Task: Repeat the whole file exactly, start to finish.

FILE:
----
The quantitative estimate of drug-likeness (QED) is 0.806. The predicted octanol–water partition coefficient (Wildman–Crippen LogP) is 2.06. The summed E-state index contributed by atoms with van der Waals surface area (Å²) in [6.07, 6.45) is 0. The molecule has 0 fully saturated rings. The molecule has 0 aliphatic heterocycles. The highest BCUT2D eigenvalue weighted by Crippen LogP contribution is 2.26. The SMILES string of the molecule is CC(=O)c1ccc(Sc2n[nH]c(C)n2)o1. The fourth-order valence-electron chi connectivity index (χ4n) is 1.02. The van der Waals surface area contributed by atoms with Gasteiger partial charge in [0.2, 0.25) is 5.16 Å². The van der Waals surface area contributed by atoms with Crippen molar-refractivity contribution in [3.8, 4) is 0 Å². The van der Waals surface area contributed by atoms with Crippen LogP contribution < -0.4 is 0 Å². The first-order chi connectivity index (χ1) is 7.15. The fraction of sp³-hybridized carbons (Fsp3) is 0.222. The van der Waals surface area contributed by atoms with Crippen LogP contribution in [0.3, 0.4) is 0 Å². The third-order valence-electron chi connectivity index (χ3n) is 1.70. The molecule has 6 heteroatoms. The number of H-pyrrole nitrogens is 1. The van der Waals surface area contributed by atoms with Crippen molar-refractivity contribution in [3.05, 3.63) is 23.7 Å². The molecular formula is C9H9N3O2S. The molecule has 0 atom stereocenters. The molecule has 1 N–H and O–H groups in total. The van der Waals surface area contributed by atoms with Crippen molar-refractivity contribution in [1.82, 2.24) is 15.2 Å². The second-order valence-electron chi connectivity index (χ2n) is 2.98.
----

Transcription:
The quantitative estimate of drug-likeness (QED) is 0.806. The predicted octanol–water partition coefficient (Wildman–Crippen LogP) is 2.06. The summed E-state index contributed by atoms with van der Waals surface area (Å²) in [6.07, 6.45) is 0. The molecule has 0 fully saturated rings. The molecule has 0 aliphatic heterocycles. The highest BCUT2D eigenvalue weighted by Crippen LogP contribution is 2.26. The SMILES string of the molecule is CC(=O)c1ccc(Sc2n[nH]c(C)n2)o1. The fourth-order valence-electron chi connectivity index (χ4n) is 1.02. The van der Waals surface area contributed by atoms with Gasteiger partial charge in [0.2, 0.25) is 5.16 Å². The van der Waals surface area contributed by atoms with Crippen molar-refractivity contribution in [3.8, 4) is 0 Å². The van der Waals surface area contributed by atoms with Crippen LogP contribution < -0.4 is 0 Å². The first-order chi connectivity index (χ1) is 7.15. The fraction of sp³-hybridized carbons (Fsp3) is 0.222. The van der Waals surface area contributed by atoms with Crippen LogP contribution in [0.3, 0.4) is 0 Å². The third-order valence-electron chi connectivity index (χ3n) is 1.70. The molecule has 6 heteroatoms. The number of H-pyrrole nitrogens is 1. The van der Waals surface area contributed by atoms with Crippen molar-refractivity contribution in [3.05, 3.63) is 23.7 Å². The molecular formula is C9H9N3O2S. The molecule has 0 atom stereocenters. The molecule has 1 N–H and O–H groups in total. The van der Waals surface area contributed by atoms with Crippen molar-refractivity contribution in [1.82, 2.24) is 15.2 Å². The second-order valence-electron chi connectivity index (χ2n) is 2.98.